In 1 Thessalonians chapter two, Paul uses two images of how the aposles came to the Thessalonains with the Gospel. First, he says they were “gengle among you, like a nursing mother taking care of her own children”. Given the context, this was before and during the Thessalonians’ conversion. How often are our own approaches to both the unbelieving and the new converts like a nursing mother? How often is gentleness the character of our witness?
Just four verses later Paul says that “like a father with his children, we exhorted each one of you and encouraged you and charged you to walk in a manner worthy of God, who calls you into his own kingdom and glory”. Notice how the relationship changes. As the converts mature, the gentle mothering gives way to a stronger exhorting and encouraging. While the parental imagery remains, the relationship matures and changes as the convert matures.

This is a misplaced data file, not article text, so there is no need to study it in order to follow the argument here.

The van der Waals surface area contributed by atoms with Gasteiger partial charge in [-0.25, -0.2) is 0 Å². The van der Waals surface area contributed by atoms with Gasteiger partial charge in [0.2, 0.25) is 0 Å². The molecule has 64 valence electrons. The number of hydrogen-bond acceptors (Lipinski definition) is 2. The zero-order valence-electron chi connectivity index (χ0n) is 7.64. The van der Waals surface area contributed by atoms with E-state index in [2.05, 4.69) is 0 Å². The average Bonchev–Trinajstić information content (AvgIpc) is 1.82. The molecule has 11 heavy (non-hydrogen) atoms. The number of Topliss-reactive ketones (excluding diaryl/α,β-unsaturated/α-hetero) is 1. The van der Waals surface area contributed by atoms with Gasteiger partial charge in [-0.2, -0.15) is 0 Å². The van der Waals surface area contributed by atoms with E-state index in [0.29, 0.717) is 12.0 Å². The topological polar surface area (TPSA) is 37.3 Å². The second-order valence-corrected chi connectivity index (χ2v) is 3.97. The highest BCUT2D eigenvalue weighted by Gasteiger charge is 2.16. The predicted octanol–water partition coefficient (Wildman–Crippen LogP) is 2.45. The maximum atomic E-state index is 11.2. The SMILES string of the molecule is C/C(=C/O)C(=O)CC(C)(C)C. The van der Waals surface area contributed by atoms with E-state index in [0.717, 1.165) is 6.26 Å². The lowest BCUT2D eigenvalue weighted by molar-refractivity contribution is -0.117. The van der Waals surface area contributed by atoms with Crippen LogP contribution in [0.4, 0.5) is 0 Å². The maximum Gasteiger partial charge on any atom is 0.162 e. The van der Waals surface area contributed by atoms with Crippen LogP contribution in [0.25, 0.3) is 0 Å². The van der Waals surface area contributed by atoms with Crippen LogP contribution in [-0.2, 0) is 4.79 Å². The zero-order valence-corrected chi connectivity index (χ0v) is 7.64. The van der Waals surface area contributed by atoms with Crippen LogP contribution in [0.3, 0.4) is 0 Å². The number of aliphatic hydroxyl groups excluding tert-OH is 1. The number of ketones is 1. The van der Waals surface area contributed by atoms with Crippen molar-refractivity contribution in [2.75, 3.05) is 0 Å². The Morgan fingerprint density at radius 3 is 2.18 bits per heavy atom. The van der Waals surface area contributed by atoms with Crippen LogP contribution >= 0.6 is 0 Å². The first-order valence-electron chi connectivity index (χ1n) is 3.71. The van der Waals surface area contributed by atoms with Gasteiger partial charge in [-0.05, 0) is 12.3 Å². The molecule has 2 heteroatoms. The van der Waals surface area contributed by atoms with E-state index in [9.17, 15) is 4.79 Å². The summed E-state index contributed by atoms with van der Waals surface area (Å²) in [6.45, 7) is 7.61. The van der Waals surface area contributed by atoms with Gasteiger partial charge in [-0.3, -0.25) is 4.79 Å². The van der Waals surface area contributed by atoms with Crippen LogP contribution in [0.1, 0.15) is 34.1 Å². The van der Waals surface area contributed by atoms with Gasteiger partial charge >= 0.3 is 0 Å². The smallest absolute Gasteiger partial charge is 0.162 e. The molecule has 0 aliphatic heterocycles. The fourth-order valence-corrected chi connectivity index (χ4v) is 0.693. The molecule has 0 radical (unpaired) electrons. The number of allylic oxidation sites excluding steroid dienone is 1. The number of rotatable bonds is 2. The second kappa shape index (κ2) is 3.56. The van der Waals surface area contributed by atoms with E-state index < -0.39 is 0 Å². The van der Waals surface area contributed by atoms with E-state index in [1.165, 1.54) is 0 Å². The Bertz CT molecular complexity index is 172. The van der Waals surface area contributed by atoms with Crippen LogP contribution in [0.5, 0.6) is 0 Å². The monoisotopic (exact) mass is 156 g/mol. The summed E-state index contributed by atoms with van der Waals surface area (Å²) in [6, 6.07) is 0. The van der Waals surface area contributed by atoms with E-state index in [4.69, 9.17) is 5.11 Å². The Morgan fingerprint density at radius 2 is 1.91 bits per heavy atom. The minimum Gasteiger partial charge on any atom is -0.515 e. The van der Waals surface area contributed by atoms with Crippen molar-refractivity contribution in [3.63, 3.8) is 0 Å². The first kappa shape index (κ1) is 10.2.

Paul continues the familial imagery later in the book as he exhorts the Thessalonians to grow more and more in “brotherly love”. He seems to be driving home the idea of the believing family as on who helps, cares for, and cherishes the family found there. Indeed, he uses these different terms of family over 20 times in this short letter.
When you think of church, do you think of family or do you think of a weekly obligation? Are you taking steps to make it family-like? Are you gentle, exhorting, encouraging, and loving in turn and in their proper context?